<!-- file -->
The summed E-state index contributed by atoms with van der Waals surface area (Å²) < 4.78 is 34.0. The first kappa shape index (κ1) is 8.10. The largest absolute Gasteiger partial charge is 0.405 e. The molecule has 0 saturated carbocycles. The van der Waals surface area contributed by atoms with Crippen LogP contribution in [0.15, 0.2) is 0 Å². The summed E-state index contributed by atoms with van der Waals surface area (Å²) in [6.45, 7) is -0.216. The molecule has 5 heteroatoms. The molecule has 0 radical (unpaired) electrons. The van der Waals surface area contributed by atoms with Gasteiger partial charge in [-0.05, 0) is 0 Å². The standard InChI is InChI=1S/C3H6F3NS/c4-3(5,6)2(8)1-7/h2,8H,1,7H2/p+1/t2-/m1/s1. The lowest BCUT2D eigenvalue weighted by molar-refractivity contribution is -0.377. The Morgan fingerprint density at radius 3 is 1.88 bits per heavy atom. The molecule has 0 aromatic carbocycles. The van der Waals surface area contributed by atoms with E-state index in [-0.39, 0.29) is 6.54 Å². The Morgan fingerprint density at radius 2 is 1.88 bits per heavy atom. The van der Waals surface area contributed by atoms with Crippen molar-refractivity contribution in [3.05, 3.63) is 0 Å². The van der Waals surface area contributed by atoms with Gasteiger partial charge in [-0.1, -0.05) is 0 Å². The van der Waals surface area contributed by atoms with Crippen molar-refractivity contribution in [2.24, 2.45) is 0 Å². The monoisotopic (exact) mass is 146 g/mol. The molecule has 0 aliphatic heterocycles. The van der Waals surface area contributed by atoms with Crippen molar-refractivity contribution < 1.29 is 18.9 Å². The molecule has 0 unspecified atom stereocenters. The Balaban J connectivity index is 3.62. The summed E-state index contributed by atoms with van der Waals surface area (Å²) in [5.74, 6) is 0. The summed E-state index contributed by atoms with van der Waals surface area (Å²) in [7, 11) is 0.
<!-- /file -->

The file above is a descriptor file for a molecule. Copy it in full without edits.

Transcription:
The summed E-state index contributed by atoms with van der Waals surface area (Å²) < 4.78 is 34.0. The first kappa shape index (κ1) is 8.10. The largest absolute Gasteiger partial charge is 0.405 e. The molecule has 0 saturated carbocycles. The van der Waals surface area contributed by atoms with Crippen LogP contribution in [0.15, 0.2) is 0 Å². The summed E-state index contributed by atoms with van der Waals surface area (Å²) in [6.45, 7) is -0.216. The molecule has 5 heteroatoms. The molecule has 0 radical (unpaired) electrons. The van der Waals surface area contributed by atoms with Gasteiger partial charge in [-0.05, 0) is 0 Å². The standard InChI is InChI=1S/C3H6F3NS/c4-3(5,6)2(8)1-7/h2,8H,1,7H2/p+1/t2-/m1/s1. The lowest BCUT2D eigenvalue weighted by molar-refractivity contribution is -0.377. The Morgan fingerprint density at radius 3 is 1.88 bits per heavy atom. The molecule has 0 aromatic carbocycles. The van der Waals surface area contributed by atoms with E-state index in [-0.39, 0.29) is 6.54 Å². The Morgan fingerprint density at radius 2 is 1.88 bits per heavy atom. The van der Waals surface area contributed by atoms with Crippen molar-refractivity contribution in [3.05, 3.63) is 0 Å². The van der Waals surface area contributed by atoms with Gasteiger partial charge in [-0.1, -0.05) is 0 Å². The van der Waals surface area contributed by atoms with Crippen molar-refractivity contribution in [2.24, 2.45) is 0 Å². The monoisotopic (exact) mass is 146 g/mol. The molecule has 0 aliphatic heterocycles. The van der Waals surface area contributed by atoms with Crippen molar-refractivity contribution < 1.29 is 18.9 Å². The molecule has 0 unspecified atom stereocenters. The Balaban J connectivity index is 3.62. The summed E-state index contributed by atoms with van der Waals surface area (Å²) in [5.74, 6) is 0. The summed E-state index contributed by atoms with van der Waals surface area (Å²) in [7, 11) is 0.